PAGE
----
Term Papers on Book Reports
The Awakening: A Woman's Fight For Independence
Number of words: 824 - Number of pages: 3
.... with that as their life. Society portrays this to be a woman's rightful job and duty. A woman should act and look "proper" at all times. This is what Edna is fighting against in this novel. She feels that, though many women agree with this "known" rule, it isn't fair. For six years Edna conforms to these ideas by being a "proper" wife and mother, holding Tuesday socials and going to operas, following the same enduring schedule. It is only after her summer spent at Grand Isle that her "mechanical" lifestyle becomes apparent to her. She sees how much sh .....
Amory Blaine's "Mirrors" In Fitzgerald's This Side Of Paradise
Number of words: 1475 - Number of pages: 6
.... creates an image of himself that he maintains until he becomes bored or
finds a new personality to imitate. Amory does not know who he really is, what
he truly feels, or what he thinks. He merely cultivates his personality du jour
depending on how he believes he would like to be. Essentially, Amory is
shopping at a personality store, trying each one on until he can find one that
This personality imitation began when Amory spent his adolescent years
in the presence of his flamboyant mother, Beatrice. Beatrice raised Amory to be
what she wanted .....
The Secret World Of Walter Mitty: Walter Mittys Life Sucks
Number of words: 228 - Number of pages: 1
.... wife is always nagging him. She thinks he's always sick. She likes
it because she can control him. She want's him to be at her feet. And she wants
him to think she's superior.
The lady on the street thought he was crazy. She probably thought he was
a sick, big, wimp, and a loser. Maybe she thought that that was a guy who never
scored in his life. To put it in another word he was just a funny looking, crazy,
sick, loser of a guy.
The parking attendant thought he was dangerous in a car. He thought
Mitty could be pushed around. And should be walking instead of driving,” but
even then he could be dange .....
Jane Eyre: The Preserverance Of The Personality
Number of words: 2290 - Number of pages: 9
.... she paints, the way she interprets her story. The shocking account of that extreme terror and brutality she suffers from John and Mrs Reed (the book flung at her, shut up in the red-room) points out that the fountainhead of her emotional life is the experience of oppression. Yet, her little self is full of fiery energy (as one of the servants observed: "Did ever anybody see such a picture of passion!" ), which like a volcano erupts at times in the form of revolt against the "tyrants". It seems that the child's most burning question is what kind of role she pl .....
Marcus Brutus-the Tragic Hero
Number of words: 637 - Number of pages: 3
.... up to the ghost of Julius. Caesar tells his old friend “Though shalt see me at Philippi.” Brutus is startled by this and isn’t sure what was meant by this. Will Caesar live again or is this some kind of omen. Brutus and his troops March to Philippi. After Cassuis dies, Brutus and his troops are winning, although Brutus don’t realize it. Brutus decides to take the cowards way out of this and kill himself, rather than be drug through the streets of Rome. Strato holds out his sword as Brutus runs about and kills himself.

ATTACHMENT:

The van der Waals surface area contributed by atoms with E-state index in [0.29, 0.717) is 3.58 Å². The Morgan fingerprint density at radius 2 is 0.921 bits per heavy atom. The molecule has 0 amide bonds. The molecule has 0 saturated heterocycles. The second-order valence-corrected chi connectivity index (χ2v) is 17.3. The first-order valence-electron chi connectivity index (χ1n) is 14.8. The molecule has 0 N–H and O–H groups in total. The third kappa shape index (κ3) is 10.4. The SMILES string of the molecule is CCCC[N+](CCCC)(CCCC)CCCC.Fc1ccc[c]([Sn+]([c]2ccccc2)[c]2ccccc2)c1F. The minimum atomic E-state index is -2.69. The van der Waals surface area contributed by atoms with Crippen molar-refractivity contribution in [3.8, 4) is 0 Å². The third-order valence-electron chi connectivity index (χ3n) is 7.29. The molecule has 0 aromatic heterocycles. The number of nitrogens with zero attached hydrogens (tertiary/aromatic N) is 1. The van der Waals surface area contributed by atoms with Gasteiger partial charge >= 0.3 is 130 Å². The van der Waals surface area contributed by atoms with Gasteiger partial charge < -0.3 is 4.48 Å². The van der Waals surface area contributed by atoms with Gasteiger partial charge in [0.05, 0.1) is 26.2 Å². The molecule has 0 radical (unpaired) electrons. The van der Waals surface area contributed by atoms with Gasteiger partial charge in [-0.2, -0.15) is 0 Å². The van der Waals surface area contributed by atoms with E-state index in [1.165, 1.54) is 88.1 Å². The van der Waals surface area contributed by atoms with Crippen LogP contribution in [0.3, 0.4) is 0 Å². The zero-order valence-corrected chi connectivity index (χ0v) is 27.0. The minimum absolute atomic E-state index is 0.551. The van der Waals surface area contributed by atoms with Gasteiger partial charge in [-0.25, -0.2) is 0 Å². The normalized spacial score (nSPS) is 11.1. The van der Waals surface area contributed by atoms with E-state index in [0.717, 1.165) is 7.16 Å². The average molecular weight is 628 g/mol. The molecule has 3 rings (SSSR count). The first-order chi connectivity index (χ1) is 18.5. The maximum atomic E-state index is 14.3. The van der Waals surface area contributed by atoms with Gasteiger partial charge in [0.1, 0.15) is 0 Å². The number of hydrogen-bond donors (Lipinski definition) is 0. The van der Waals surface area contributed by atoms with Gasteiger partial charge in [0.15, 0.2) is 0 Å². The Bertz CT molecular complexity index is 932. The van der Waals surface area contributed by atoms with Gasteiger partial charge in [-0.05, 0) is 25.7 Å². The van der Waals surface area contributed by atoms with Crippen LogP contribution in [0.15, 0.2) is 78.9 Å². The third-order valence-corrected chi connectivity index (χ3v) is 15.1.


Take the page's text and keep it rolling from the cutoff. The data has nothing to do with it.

Brutus’ tr .....
Number of words: 397 - Number of pages: 2
.... the reader to
incorporate the story into their own past and past relationships, ultimately putting the reader in Gatsby's shoes and seeing what the reader would do in the same
situation. It raises a great debate; should people live their lives yearning for something in the past? Is it acceptable to live one's whole life on a past experience or
memory hoping to reach back in time and pull the past to the present. Is it healthy?
In this case, Fitzgerald is saying no its not healthy. He says it ruins a person and things change. Is Gatsby great? In some ways he is, .....
Hesse's Siddhartha As It Parallels Maslow's Hierarchy Of Needs
Number of words: 1822 - Number of pages: 7
.... true enlightenment through the words of others but that
it must be experienced empirically. Siddhartha therefore rejects the life
of a Brahmin to become a Samana (a wandering person who gives up material
possessions for his faith). After he tires of this life, he moves on to
learn the art of love from a woman named Kamala and the art of business
from a man named Kamaswami. He lives his new life for many years but then
begins to feel that his mind has become stagnant and that he needs
something new in his life. He abandons the surroundings he now finds
Hypocrites In Huckleberry Finn
Number of words: 915 - Number of pages: 4
.... homes in town, however they are still back country people who only view their home as having style for the things inside. In the parlor of this house "there [are] beautiful curtains on the windows, white with pictures painted of castles."(101) The curtains painted with castles give the family a false feeling of being elite. When you think of castles you think of queens and kings and aristocracy. Ironically they think of others who lack the few finer things like curtains with castles on them to be lower class then themselves. These minor details make them .....